He imagined himself beating the best in the world:
It means that in the highly improbable case that I were able to match all of my PB’s on the same day, I would be ranked #2 globally, barely edging out #2-ranked Simon Reinhard’s score of 8110.
Simon Reinhard is the current world record holder for speed card memorization at 21.19 seconds.
So how can you be the best medical student?
Medical studies are tough. I nearly gave up a few times. I failed many classes my first year.
I was among the best in high school. This changed when I came to study medicine in France.
I found my classmates smarter than me. I was scared and was having trouble sleeping at nights. Self doubts were clouding my judgement and impairing my performance.
I decided to study people like Michael Phelps and what drove them to success during the summer holidays after my first year.
In my second year, I started ranking at the top. Teachers and classmates who did not even know I existed, started to notice me.
So what changed?
It was my mindset.
I believed I could do it and I stuck with it when others were giving up.
This isn’t about genetics. This isn’t about inborn talent. This isn’t about fate.
It’s about deciding who you want to be and then making yourself into that person.
You will be the best medical student by doing the following things and asking the following questions:
#1 Do You Even Want To Be A Medical Student?
I was unsure of what to do with my life after high school. I was aimless.
My parents wanted me to become a doctor. I had taken science classes in high school. So I decided to become one too.
When I went to medical school, I was surrounded by people who had been dreaming about becoming doctors since they were kids.
I was maybe smarter than a few of them, but they were more convinced than me that the medical profession was made for them.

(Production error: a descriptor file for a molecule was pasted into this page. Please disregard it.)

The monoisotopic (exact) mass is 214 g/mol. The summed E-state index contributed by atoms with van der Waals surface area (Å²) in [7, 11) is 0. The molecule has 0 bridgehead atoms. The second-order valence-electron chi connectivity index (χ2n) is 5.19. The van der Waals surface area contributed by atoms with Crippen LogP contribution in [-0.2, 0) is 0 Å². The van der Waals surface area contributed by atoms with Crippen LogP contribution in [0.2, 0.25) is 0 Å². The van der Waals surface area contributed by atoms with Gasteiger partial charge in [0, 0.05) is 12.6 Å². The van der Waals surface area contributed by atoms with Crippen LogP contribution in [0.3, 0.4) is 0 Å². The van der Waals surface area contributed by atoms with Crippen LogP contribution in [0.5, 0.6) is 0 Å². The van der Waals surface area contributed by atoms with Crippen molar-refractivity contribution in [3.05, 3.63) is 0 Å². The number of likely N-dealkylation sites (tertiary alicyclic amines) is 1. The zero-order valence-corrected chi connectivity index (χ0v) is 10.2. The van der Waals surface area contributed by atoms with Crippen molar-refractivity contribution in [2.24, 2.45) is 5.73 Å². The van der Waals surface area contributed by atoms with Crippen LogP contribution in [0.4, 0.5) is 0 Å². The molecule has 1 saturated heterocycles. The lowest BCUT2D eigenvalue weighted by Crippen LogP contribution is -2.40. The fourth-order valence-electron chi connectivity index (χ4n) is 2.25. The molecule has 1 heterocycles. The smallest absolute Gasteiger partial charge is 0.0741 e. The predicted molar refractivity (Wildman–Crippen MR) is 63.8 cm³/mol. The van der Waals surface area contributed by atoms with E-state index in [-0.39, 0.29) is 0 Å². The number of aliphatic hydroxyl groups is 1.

So as the year advanced, my interests were waning, my notes were dropping as well as my motivation. It was a vicious cycle.
I managed to break free from this cycle after my first year when I met an ER doctor and he convinced me to shadow him for a few days.
I helped an ER resident secure a drunk to a chair and remove shards of glasses from his temple without any local anesthesia.
I witnessed one of the most painful diseases ever: trigeminal neuralgia where the patient described the sudden and severe pain as a ‘red hot needle’ or ‘forked lightning’ pain in the face.
I saw the medical resident misdiagnosed a cholelithiasis, thinking it was renal colic. The patient was in pain all night, until a doctor came to make the proper diagnosis. The patient had to undergo a strenuous 3 hour surgery to remove his gall bladder.
Every now and then you have those moments when it’s up to one person to turn your life upside down and make it better.
In my case it was the patient above and I realized this:
Being the best for a medical student, is not an option. It is a matter of life and death in some cases.
Being the best for a medical student, is not an option. It is a matter of life and death in some cases.
These few days completely changed my life and gave me a new sense of conviction and belief in myself.
I felt rejuvenated and more motivated to tackle the coming year.
If you are not sure that you want to be a medical student and are doing it as a favor to your parents, stop and do a deep introspection.
You can find medical students sharing their experiences on youtube.
You can join medical students forums and ask around:
But the best thing to do is to shadow a doctor for a few days.